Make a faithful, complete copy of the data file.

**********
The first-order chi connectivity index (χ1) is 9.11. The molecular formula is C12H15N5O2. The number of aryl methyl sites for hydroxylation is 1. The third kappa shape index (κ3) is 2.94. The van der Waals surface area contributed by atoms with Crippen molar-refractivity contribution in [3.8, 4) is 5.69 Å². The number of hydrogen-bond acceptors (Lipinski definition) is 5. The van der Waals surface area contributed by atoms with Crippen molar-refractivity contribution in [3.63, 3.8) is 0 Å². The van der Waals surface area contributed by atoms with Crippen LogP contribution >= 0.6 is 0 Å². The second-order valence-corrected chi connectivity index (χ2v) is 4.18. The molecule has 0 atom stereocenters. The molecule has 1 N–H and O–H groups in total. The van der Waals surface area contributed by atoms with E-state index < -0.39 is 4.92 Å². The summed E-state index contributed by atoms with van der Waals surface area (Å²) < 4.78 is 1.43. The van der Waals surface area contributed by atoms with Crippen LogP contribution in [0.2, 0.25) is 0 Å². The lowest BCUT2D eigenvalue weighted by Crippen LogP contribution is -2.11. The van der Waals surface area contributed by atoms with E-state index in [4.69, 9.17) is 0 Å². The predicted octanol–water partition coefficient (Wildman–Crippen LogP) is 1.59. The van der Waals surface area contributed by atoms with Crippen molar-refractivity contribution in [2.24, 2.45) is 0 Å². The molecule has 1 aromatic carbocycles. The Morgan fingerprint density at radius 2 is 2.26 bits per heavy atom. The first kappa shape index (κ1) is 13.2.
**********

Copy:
The first-order chi connectivity index (χ1) is 9.11. The molecular formula is C12H15N5O2. The number of aryl methyl sites for hydroxylation is 1. The third kappa shape index (κ3) is 2.94. The van der Waals surface area contributed by atoms with Crippen molar-refractivity contribution in [3.8, 4) is 5.69 Å². The number of hydrogen-bond acceptors (Lipinski definition) is 5. The van der Waals surface area contributed by atoms with Crippen molar-refractivity contribution in [3.63, 3.8) is 0 Å². The van der Waals surface area contributed by atoms with Crippen LogP contribution >= 0.6 is 0 Å². The second-order valence-corrected chi connectivity index (χ2v) is 4.18. The molecule has 0 atom stereocenters. The molecule has 1 N–H and O–H groups in total. The van der Waals surface area contributed by atoms with E-state index < -0.39 is 4.92 Å². The summed E-state index contributed by atoms with van der Waals surface area (Å²) < 4.78 is 1.43. The van der Waals surface area contributed by atoms with Crippen LogP contribution in [0.2, 0.25) is 0 Å². The lowest BCUT2D eigenvalue weighted by Crippen LogP contribution is -2.11. The van der Waals surface area contributed by atoms with E-state index in [4.69, 9.17) is 0 Å². The predicted octanol–water partition coefficient (Wildman–Crippen LogP) is 1.59. The van der Waals surface area contributed by atoms with Crippen molar-refractivity contribution in [2.24, 2.45) is 0 Å². The molecule has 1 aromatic carbocycles. The Morgan fingerprint density at radius 2 is 2.26 bits per heavy atom. The first kappa shape index (κ1) is 13.2.